State v. PetersAnnotate this Case
136 A.2d 620 (1957)
STATE v. James PETERS.
Ex. No. 9787.
Supreme Court of Rhode Island.
November 29, 1957.
William E. Powers, Atty. Gen., John F. O'Connell, Special Counsel, Providence, special counsel, for state.
Ralph Rotondo, Providence, for defendant.
CONDON, Acting Chief Justice.
This is a criminal complaint for knowingly receiving stolen goods in violation of general laws 1938, chapter 608, § 13. The case is here on the defendant's bill of exceptions containing nine exceptions to certain rulings of the trial justice during the trial.
Those rulings relate, first, to the admission of certain testimony with reference to instances when defendant received other stolen goods from the same source but at a time or times prior to the date charged in the complaint, and second, to the denial of defendant's motions to take the case from the jury on the ground of prejudice necessarily arising from the admission of such testimony. All the exceptions in effect raise the same issue and for that reason defendant has briefed and argued them together. We shall, therefore, consider them in like manner.
The evidence shows that defendant on June 26, 1956 received from two youths employed at the Atlas Chain Company in the city of Providence two pounds of silver chain of the value of $28. Each youth testified *621 that he had stolen the chain and sold it to defendant. They also testified that prior to June 26 they had stolen other chain from their employer and sold it to defendant. This latter testimony was objected to by defendant on the ground that it tended to prejudice the jury against him by informing them of other and different offenses with the commission of which he was not charged in the complaint.
The trial justice overruled each objection and in his charge to the jury at the conclusion of the evidence stated: "In the course of this case certain evidence was admitted over the objections of the defendant, namely, evidence of certain transactions between this defendant and the two witnesses which occurred prior to the date charged in the complaint. Let me warn you that the defendant is not here on trial for anything which may have occurred prior to the date and the one stated in the complaint. He is here on trial upon the charge stated in the complaint and whether or not he engaged in these transactions prior to the date stated in the complaint is no proof and should not be considered by you as proof that he engaged in the transaction on the date charged in the complaint. I let that in merely for this purpose: it's admitted so that assuming you find that he engaged in this transaction, that is some evidence that when he engaged in the transaction charged in the complaint, he had knowledge that the goods were stolen."
The defendant contends that the law is well established that evidence of another distinct substantive offense cannot be admitted in support of the offense charged and he cites the following cases: Bishop v. People, 194 Ill. 365, 62 N.E. 785; Parkinson v. People, 135 Ill. 401, 25 N.E. 764, 10 L.E.A. 91; Farris v. People, 129 Ill. 521, 21 N.E. 821, 4 L.R.A. 582; Schultz v. People, 210 Ill. 196, 71 N.E. 405; Dunn v. State, 162 Ind. 174, 70 N.E. 521. In none of those cases was the factual situation like that in the case at bar. Indeed the facts in each case clearly differentiate it from this one.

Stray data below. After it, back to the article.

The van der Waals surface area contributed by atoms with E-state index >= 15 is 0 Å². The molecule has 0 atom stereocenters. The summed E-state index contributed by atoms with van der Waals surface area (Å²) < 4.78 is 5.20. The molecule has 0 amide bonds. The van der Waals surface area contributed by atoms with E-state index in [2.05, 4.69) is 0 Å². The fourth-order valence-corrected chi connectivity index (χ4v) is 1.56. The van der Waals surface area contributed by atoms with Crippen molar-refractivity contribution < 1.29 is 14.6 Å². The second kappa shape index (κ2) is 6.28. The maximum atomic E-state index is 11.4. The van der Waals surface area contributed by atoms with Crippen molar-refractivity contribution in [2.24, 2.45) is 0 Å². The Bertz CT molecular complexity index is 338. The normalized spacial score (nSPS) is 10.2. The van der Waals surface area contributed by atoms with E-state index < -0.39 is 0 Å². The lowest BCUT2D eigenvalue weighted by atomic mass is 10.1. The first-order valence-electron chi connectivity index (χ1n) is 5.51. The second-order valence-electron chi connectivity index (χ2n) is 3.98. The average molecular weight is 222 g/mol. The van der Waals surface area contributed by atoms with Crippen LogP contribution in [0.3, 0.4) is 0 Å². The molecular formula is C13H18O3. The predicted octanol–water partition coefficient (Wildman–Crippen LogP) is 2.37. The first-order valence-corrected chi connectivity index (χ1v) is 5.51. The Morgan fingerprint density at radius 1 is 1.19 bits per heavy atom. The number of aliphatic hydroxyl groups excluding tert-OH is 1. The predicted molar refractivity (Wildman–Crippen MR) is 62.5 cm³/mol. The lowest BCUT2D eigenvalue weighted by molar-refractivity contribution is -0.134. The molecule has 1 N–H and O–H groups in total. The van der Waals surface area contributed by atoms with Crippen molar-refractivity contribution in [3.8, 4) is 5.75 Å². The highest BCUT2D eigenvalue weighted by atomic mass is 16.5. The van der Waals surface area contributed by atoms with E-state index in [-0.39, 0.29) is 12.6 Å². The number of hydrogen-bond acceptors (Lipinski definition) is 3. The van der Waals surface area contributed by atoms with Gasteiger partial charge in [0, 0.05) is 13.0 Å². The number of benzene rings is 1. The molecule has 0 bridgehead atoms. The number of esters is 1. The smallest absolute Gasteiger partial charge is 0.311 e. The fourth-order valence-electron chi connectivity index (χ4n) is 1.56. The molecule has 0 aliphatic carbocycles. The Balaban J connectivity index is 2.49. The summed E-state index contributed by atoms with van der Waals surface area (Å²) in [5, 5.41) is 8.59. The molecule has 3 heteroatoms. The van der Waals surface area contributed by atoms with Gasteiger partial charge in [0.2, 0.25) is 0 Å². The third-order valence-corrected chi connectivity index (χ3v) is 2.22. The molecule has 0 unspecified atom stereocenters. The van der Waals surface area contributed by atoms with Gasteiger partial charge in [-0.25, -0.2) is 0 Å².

The law relied upon and applied in the cited cases appears to be the same as the law in this state. See State v. Wright, 70 R.I. 39, 36 A.2d 657. But as pointed out in that case there are well-recognized exceptions to the rule. Two such exceptions were relied upon in State v. Colangelo, 55 R.I. 170, 179 A. 147, and State v. Horton, 47 R.I. 341, 133 A. 236. In the last-cited case where the defendant was charged with conspiracy and the trial court allowed evidence of certain other offenses, this court stated, 47 R.I. at page 347, 133 A. at page 239, that "the State was properly permitted to offer evidence of these other acts of the respondents, similar in character and closely related in their circumstances to the one charged; since such evidence plainly tended to establish that the act charged and the other criminal acts shown in evidence were part of a general felonious scheme and system of the respondents; and also that the respondents in presenting to the court the deposition of Rands in the Thomas case were fully aware of its fraudulent character."
In the case at bar we are of the opinion that the evidence objected to clearly falls within the exception to the rule as it was expounded and applied in those cases. Here knowledge by defendant that the goods received from the youths on June 26, 1956 were stolen was an element of the offense which the state was bound to prove. The fact that the youths had previously sold him other goods of the same character bore a sufficiently close relation to the offense charged as to tend to prove knowledge by the defendant that the silver chain which the youths were selling to him was stolen from their employer.
Of course, as we took occasion to observe in State v. Wright, supra, when such evidence is allowed it should be only with great caution and then carefully restricted. We think that the trial justice in the instant case sought to heed such warning when he charged the jury as he did in the words hereinbefore quoted. After carefully *622 reading the transcript, we are clearly of the opinion that it was not error to allow the evidence objected to by defendant to be admitted for the consideration of the jury as restricted by the trial justice's charge.
All of the defendant's exceptions are overruled, and the case is remitted to the superior court for further proceedings.